I like Orwell. I have done since reading Down and Out in Paris & London in my formative years. However, my take on the man has now been influenced by my reading of an acclaimed biography by D. J. Taylor. This is not a book review but a review of Orwell as seen through a biographical prism written nearly a decade ago.
Does your increased knowledge of his life and personality alter your appreciation of his literary work? a friend asks.
Well, I think it does. But not in the way I expected. My opinion of Orwell is affected by having some knowledge of his family and upbringing. He seems to personify what has become of the BBC today. Left Wing and full of guilt about their Middle Class identity. So what you get in the end is, I believe, a form of psychological compensation rather than truth.
Orwell's father worked in the opium trade in India. This was the British Raj of the late 19th century. After leaving Eton, Orwell signed up as an Imperial Policeman in Burma. Here he would experience killing an Elephant or at least eventually write about the experience.
After about seven years telling Burmese people what to do Orwell arrived back in England and decided that he would live and breathe amongst the working classes occasionally faking his accent to be accepted as one of them. Nevertheless many ordinary people realized that this tall strange man was somehow different and called him "sir" despite themselves.
But what motivated Orwell?
Many things, but guilt may have played its part in shaping his character which may have been the reason for a self pitying essay he once wrote which detailed an emotionally blighted education at a Prep school prior to obtaining an Eton scholarship.
After some investigation by the author, however, it turned out that Orwell magnified his grievances by a smaller or larger degree. For me it was the same old story of someone gaining a great education, finding success, and then saying such an education ought to banned.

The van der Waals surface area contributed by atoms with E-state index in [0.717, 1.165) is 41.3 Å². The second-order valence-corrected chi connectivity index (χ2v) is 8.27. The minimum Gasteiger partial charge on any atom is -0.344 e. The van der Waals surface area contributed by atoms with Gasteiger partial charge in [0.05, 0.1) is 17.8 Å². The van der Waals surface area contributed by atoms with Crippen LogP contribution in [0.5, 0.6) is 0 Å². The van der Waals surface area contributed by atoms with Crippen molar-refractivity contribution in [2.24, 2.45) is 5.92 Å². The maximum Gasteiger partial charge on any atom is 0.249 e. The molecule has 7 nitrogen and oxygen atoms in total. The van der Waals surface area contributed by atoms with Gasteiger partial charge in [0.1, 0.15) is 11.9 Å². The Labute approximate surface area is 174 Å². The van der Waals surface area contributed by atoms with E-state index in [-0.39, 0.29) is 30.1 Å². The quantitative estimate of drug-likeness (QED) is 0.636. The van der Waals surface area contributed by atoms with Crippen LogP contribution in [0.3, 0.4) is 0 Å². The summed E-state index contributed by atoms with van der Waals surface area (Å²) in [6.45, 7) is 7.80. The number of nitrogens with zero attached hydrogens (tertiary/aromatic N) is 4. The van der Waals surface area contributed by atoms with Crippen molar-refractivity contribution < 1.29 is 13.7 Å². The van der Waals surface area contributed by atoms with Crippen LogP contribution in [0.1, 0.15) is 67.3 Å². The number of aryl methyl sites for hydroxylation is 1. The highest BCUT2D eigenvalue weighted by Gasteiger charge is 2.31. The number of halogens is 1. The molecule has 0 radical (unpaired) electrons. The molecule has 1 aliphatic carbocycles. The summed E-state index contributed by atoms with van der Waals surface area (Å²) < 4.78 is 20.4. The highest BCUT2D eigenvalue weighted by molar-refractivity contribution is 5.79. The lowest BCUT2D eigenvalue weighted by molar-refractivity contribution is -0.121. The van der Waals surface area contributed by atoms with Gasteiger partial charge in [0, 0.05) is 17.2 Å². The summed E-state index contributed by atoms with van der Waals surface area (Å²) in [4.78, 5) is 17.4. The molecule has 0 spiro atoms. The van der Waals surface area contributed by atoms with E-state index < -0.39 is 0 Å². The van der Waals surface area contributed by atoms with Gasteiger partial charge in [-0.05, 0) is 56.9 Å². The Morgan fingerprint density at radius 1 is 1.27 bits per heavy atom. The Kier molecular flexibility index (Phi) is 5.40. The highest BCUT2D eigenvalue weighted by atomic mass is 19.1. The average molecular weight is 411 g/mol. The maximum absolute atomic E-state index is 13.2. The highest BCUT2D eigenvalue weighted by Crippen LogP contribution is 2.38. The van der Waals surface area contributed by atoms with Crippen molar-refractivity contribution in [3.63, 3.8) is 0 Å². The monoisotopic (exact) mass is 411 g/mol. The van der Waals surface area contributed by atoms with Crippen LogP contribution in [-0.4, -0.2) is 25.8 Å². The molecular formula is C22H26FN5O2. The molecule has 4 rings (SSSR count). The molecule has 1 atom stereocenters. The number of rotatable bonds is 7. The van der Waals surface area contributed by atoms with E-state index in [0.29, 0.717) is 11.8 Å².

Orwell complains about his childhood education; but it seems to me that without it he would have struggled to have made an impact in this world.
Orwell's biography reads differently. I liked his sense of independence although even this is tempered by the fact that he remained dependent on his parents for a long time - they would send him ten bob every now and then while he was writing about how hard it was to exist on a pittance while down and out in Paris and London - until the age of thirty five Orwell lived in the north Suffolk coastal town of Southwold, sometimes privately teaching local children.
What I did not know was that Orwell was a bit of a womanizer and cheated on his wife. Many times. In fact he asked her if she would accept his being with a 15 or 16 year Arab prostitute while on holiday in Marrakesh in Morocco. Apparently, his wife relented and the prostitute consented.
Now I would not wish to throw the first stone for reasons obvious to anyone with a degree in human nature but for someone who is often described by the Left as a secular saint I find all this at odds with sainthood unless the definition has changed in which case I would like my application to be considered with immediate effect.
Then there is the writing. Animal Farm is a brilliant fable which revealed something of the nature of communism - the reality of Soviet communism confronted Orwell in 1936 whilst fighting for the Republicans in Spain - which previous Western governments appeared at the time unable or unwilling to expose. In this sense Orwell shaped the modern world and can be considered as influential as Reagan, Thatcher and Pope John Paul in defeating Soviet communist tyranny.
Personally, I think Orwell revealed a world previously unthought of in an earlier book, 'Down and Out in Paris & London'. This was an account of days out tramping about two cities exploring life and inspiring social conscience at the same time. Not a bad combination for a good man but like many before and after, he certainly was no saint.